Spiegel-Wilks Seminar: Venice Biennale

Contemporary Art in East Asia and the World


Yin Xiuzhen: The Tenderness of Memory

Yin Xiuzhen is a prominent figure in the contemporary Chinese art space. After graduating from Capital Normal University of Beijing in 1989, she quickly began to express her impressions of modernity, industrialization, and changing culture through her sculpture.

Yin cites her childhood as her biggest artistic influence. The Cultural Revolution (1966 to 1976) was an emotionally defining period for her, during which she and her family struggled with poverty, rapidly shifting governmental policy, and a general sense of tumult. She describes this period as being one of “singularity.” Manufacturing practices were changed to prize uniformity. In that sense, individual objects took on new meaning—when goods were made to look identical in the thousands of units, countless Chinese people could relate to these objects and thus to each other. As she stated in an interview with Phaidon Press,

“My Cultural Revolution experiences directly shaped my working method, which was to draft from one’s own experiences; and they have formed my interest in the interplay between the group and the individual.”

Today, Yin frequently incorporates textiles, clothing, and relics from her childhood into her art. She prizes individual experiences, hoping to illuminate them when they are so often crushed by efforts toward globalization, industrialization, and hyper-standardization.

Yin has created one series that exemplifies this sentiment: Portable City. Since the 2000s, she has created over 40 of these unique sculptures that pay homage to different cities worldwide. Embedded within a suitcase, she creates sculpted replicas of distinct skylines made of recycled clothes. When the suitcase is open, one can a,so hear an audio recording of the each city’s soundscape. The symbolism here is striking: as one packs up all of their objects to take with them elsewhere, they also bring their culture and memories, which are embedded in the objects we treasure.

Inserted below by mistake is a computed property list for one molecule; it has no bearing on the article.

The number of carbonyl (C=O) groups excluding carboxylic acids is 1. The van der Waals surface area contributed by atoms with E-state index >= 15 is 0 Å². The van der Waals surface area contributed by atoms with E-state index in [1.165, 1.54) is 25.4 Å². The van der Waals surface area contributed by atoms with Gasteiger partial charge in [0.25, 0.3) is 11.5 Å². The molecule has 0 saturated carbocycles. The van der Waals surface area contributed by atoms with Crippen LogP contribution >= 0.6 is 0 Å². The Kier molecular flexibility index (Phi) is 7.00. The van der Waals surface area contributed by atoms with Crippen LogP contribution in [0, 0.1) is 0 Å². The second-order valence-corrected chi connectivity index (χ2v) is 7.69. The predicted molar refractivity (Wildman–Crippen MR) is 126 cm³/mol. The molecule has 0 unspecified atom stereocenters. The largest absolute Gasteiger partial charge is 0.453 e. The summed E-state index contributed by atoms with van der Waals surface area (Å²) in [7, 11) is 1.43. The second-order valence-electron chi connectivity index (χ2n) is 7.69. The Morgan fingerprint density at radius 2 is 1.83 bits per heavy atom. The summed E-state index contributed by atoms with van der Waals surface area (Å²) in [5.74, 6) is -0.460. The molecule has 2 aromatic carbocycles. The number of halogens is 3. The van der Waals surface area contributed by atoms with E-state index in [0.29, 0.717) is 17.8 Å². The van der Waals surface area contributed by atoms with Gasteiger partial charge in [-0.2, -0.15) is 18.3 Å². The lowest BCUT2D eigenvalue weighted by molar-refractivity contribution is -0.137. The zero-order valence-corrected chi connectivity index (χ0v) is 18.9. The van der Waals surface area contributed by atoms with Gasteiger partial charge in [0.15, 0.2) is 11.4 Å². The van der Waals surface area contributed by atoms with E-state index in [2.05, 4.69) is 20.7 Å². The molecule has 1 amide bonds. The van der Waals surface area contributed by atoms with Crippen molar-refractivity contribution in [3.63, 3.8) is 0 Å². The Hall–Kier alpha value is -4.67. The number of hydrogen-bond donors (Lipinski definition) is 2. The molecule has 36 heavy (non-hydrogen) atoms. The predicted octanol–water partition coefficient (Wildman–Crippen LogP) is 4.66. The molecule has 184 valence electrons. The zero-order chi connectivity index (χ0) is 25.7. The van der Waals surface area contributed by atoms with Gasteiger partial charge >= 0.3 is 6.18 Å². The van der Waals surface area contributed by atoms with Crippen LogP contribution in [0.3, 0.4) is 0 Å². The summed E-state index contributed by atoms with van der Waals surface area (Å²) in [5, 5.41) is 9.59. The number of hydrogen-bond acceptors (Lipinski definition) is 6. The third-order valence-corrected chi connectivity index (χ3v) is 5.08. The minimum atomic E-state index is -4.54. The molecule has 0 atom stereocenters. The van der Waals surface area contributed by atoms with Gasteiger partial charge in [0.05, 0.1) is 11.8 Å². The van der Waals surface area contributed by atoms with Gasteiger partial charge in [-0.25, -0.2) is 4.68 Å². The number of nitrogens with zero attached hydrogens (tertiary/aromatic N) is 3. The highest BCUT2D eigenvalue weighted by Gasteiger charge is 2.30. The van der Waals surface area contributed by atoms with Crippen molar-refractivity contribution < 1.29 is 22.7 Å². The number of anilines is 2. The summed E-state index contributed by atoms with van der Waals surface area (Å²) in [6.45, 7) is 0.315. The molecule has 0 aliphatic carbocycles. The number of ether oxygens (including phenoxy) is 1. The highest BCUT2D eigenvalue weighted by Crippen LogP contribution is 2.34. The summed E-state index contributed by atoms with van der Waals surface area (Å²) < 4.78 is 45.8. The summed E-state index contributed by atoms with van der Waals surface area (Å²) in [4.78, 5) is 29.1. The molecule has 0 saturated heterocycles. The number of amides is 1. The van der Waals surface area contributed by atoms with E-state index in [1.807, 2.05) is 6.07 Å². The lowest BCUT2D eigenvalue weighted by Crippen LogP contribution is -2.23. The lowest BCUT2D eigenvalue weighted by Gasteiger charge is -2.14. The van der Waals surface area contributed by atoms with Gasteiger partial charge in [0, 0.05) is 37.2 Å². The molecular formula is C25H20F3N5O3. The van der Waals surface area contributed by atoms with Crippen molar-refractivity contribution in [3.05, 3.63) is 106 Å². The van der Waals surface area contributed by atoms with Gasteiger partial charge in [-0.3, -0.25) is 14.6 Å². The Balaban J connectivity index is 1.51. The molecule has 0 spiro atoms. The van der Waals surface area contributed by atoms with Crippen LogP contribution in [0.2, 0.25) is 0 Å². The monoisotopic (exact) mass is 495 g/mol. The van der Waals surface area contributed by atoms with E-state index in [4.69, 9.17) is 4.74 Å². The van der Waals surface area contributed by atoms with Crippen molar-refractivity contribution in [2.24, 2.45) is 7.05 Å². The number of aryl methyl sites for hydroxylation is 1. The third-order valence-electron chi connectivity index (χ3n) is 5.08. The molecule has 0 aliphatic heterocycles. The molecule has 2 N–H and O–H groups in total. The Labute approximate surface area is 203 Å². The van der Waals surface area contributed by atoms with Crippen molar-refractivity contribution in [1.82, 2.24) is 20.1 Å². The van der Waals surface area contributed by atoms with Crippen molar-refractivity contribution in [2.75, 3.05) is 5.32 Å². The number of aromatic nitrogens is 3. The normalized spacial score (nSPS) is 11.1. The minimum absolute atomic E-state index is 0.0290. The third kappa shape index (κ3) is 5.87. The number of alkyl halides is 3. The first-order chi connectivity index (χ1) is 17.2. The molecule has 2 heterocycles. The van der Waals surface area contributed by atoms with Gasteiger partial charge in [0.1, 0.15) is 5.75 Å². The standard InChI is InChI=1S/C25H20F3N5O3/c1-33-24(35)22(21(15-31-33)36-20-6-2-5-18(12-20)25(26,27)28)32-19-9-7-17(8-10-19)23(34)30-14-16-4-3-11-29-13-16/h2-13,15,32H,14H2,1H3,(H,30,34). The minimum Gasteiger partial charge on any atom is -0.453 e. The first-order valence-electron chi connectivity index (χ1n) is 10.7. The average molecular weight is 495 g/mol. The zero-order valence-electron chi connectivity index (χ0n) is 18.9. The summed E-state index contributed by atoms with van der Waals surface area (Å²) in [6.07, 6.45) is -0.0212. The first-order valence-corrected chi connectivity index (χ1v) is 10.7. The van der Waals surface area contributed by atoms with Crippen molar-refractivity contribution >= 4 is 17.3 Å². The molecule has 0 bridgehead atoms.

Along with her critiques of the way that industrialization washes away culture, Yin also addresses these harms through an environmentalist lens with her series Washing the River. In a performance art display, Yin constructed a large cube of frozen river water and invited strangers to come and wash it away with brooms, mops, Swiffers, and brushes. Yin staged the performance in several countries, rendering her message clear and universal: with industrialization and capitalism comes the harmful erosion of the natural world.



By Brooke Price

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